Folk London’s best albums of 2021

Tom Reid
Tom Reid: ‘powerful voice and impressive guitar’

Tom Reid – Prizefighter

What I love about this album is the passion and integrity that Tom brings to his songwriting. The subject matter is sometimes painful and revisits stressful times but overall the message is one of optimism. The accomplished musicianship is also without question.

Tom’s powerful voice and impressive guitar are equally at home with loss, love, pain, nature and justice, whether on a personal or global level. Some albums are easily forgettable – not this one!

2 Cara – Grounded
3 Diatonics – Diatonics

Pal Carter

Jon Boden – Last Mile Home

The folk album that really stood out for me this year was the final (and I believe the finest) instalment of Jon’s magnificent dystopian trilogy. Why? Because it’s unique in the way it portrays the presences of the past and today colliding and interacting in an unstoppably changing world (with something of a Detectorists vibe, perhaps).

Alongside this run the concurrent (and not so contradictory) experiences of aloneness and togetherness – an increasingly familiar juxtaposition in the “new normal” – and the effect on our daily lives, where genius loci is inhabited by an intensely powerful sense of irretrievable loss.

2 Hannah James & Toby Kuhn – Sleeping Spirals
3 Tim & Julie Cole – Appaloosa

David Kidman

Lunatraktors – The Missing Star

The second album by Margate-based “broken folk” duo Lunatraktors stands above many of the releases this year for being wholly original and completely refreshing. They are intriguing and highly inventive with a completely individual approach to folk song. Distinctive, idiosyncratic and outstanding!

2 Karine Polwart & Dave Milligan – Still As Your Sleeping
3 Robin Miller – Beelines

Nygel Packett

Grace Petrie – Connectivity

This has been my favourite album of the year by far, from the first listen through. It has it all – thoughtful, meaningful lyrics, passionate delivery, excellent musical backing rooted in folk and country, quality production, beautiful artwork and even a cheeky reference to Hackney, which happens to be my home. Galway is the best song about Galway I have heard (and it cleverly references both of the Galway Girl ones!) and the closing track, The Losing Side, about trying to improve the world, is simply wonderful, definitely my song of the year.

2 Merry Hell/Tansads – Lost Songs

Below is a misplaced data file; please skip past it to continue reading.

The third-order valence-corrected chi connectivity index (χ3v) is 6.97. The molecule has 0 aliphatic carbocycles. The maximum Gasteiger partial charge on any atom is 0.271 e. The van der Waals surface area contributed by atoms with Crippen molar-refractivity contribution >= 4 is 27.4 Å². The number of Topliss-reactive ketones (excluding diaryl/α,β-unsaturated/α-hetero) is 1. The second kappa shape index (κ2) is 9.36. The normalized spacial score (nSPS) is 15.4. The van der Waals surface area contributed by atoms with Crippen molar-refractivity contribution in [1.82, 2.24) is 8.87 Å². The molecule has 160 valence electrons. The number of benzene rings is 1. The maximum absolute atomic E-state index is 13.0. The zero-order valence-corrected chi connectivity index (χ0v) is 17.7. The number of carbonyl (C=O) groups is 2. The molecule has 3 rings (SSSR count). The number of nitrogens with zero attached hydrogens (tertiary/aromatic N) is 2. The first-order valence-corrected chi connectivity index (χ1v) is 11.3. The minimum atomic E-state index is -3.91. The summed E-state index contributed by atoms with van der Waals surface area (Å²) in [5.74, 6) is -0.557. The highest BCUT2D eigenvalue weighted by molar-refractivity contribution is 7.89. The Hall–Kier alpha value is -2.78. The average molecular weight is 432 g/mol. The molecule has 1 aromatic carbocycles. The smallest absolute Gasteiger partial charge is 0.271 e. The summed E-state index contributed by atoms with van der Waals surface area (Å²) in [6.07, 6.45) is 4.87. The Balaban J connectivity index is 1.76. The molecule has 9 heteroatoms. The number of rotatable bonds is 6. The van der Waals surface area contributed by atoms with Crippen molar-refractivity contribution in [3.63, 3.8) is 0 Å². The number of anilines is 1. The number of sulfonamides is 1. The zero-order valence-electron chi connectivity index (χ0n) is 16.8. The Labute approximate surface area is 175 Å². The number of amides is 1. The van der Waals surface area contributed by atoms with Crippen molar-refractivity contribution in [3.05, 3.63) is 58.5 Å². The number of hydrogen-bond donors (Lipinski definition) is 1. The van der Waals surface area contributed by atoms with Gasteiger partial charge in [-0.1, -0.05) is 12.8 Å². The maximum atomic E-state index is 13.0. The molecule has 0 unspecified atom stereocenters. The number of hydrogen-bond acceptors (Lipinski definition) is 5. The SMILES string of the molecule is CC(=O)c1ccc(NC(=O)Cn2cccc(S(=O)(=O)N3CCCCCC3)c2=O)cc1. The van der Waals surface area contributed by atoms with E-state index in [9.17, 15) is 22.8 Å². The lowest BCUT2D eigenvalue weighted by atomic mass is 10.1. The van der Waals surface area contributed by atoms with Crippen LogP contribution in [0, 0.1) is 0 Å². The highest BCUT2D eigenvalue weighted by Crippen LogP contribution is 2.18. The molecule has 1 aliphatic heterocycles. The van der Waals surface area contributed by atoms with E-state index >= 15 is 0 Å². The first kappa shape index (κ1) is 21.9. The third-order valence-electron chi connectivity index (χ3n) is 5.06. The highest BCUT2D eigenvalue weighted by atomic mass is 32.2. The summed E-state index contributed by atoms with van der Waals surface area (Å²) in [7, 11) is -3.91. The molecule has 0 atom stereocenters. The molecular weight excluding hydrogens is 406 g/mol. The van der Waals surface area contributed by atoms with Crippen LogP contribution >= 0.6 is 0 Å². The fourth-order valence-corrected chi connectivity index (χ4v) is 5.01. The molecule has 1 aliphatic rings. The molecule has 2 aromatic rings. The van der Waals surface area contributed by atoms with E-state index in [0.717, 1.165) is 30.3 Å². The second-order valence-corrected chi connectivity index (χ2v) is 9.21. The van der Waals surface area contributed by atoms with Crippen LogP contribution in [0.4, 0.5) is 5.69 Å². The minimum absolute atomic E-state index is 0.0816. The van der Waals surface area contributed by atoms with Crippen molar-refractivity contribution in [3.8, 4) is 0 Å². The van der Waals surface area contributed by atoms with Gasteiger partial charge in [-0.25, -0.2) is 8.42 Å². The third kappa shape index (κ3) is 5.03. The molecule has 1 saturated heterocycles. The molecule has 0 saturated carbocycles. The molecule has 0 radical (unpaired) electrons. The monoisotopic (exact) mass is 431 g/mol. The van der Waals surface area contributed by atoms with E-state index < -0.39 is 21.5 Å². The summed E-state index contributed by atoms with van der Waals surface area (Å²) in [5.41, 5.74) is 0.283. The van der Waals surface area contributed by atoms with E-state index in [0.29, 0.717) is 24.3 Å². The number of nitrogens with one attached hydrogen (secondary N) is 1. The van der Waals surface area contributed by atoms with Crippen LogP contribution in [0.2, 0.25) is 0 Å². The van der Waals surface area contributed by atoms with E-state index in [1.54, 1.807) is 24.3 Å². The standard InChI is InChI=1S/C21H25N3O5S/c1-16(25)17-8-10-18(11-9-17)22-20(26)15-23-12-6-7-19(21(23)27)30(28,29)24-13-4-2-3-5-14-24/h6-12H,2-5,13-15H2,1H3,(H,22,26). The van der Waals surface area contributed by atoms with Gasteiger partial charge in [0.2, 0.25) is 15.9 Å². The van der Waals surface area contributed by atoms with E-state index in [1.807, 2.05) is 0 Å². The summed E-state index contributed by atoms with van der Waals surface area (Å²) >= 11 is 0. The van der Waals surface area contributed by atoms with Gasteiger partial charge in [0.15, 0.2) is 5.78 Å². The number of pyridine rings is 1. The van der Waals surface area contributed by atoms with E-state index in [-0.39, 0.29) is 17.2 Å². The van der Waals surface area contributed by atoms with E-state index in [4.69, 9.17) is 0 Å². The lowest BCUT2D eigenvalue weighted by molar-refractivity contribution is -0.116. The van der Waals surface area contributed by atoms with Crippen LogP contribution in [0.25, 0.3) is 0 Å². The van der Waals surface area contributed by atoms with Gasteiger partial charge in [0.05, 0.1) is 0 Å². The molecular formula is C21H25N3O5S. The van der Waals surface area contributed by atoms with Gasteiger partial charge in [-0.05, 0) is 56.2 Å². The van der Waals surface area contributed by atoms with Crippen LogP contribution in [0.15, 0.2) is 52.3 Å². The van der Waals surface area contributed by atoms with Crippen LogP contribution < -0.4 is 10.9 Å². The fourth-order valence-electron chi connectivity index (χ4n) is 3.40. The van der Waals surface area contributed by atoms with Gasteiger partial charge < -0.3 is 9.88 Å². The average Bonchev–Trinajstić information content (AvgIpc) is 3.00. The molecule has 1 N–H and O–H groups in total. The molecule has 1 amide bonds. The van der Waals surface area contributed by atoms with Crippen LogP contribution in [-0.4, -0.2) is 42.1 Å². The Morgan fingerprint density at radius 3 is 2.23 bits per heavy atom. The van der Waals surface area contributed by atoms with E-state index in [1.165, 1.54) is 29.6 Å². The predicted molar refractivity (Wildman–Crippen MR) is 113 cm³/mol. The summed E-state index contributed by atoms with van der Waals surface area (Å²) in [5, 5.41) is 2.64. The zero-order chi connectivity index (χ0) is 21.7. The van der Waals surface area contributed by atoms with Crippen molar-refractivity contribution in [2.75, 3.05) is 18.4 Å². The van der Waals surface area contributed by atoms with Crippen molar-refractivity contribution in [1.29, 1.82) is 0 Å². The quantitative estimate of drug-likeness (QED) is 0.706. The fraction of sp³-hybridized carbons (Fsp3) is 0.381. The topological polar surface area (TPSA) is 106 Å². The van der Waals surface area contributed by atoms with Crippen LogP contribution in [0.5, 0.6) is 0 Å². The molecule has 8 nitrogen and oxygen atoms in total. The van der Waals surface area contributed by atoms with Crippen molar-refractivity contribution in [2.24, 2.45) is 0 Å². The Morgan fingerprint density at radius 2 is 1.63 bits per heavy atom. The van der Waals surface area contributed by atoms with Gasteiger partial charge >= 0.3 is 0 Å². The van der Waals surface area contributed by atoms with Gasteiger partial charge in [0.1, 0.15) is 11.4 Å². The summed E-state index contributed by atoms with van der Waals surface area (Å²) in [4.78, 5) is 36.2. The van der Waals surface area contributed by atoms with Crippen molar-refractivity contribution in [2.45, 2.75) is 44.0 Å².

3 Various artists – Roy Bailey Remembered

Anja S Beinroth

COB – Spirit Of Love

A bit of a cheat as it’s a re-release but COB’s Spirit Of Love is a testament to the enduring appeal of Clive Palmer’s idiosyncratic musical vision. While the theme is of the age, the overall impact half a century after its first outing is both fresh and appealing. It’s clear why Palmer remains one of the most frequently cited influences for many of today’s young folk experimentalists.

2 Henry Parker – Lammas Fair
3 Patterson Dipper – Unearthing

Neil Sinden

Harbottle & Jonas – The Beacon

Devon-based David Harbottle and Freya Jonas, often ably accompanied by fiddle and accordion player Annie Bayliss, have distilled much of their musicality and songwriting to the point where The Beacon is evocative, emotive and musically elegant but at the same time grounded. The album is that rare combination expertly delivered by two people who are rightly being recognised as a shining beacon on the UK folk scene.

2 Katherine Priddy – The Eternal Rocks Beneath
3 Mel Biggs – From Darkness Comes Light

Joe Whittaker

Du Glas – Edge Of The World

I love the gutsy energy of the Penzance band’s singer Lucy Osborne, combined with the upbeat, sometimes angry songwriting from Anthony Power. Homes Fit For Heroes is particularly apposite coming from a county where no locals can afford to live. I Can Buddy is a feminist anthem with balls, while the closing While We Dance just tells you to get on with life. Country, rock, folk and attitude. Rebellion served with a pasty!

2 Luke Jackson – Of The Time
3 Davey Dodds – The Rite Of Spring

Adrian Jones

Spiers & Boden – Fallow Ground

The stomp and throb of Spiers & Boden is a welcome reminder that no matter how virtuoso your skills – and these men are both virtuosos – what drives great folk music is its energy and directness.

The two Jo(h)ns can cut to the heart of a tune or song like few others, and their instantly recognisable duo sound can fire up a room with all the force of a full band. It’s great to have them back.

2 Serious Sam Barrett – The Seeds Of Love
3 Jon Wilks – Up The Cut

James Eagle

Natalia Lafourcade – Un Canto por México, Vol. 2

“Vas a llorar como una Magdalena!” he said as he pressed play. We both stood there in tired silence then, as Natalia Lafourcade’s soothing voice dripped into our ears. “This one [Para Qué Sufrir] is about relationships falling apart. Muy triste.”

Six years on and I’m still completely smitten. To hear her croon and cry in that typical son jarocho style in a stripped-down acoustic duet version of Para Qué Sufri moves me to tears with expected efficiency. The other tracks on this record are likewise all gems, a labour of love which revives the old with a touchingly authentic intimacy.

2 José González – Local Valley
3 Julien Baker – Little Oblivions

Michael James Pritchard

This article appeared in Folk London 316, December-January 2021-22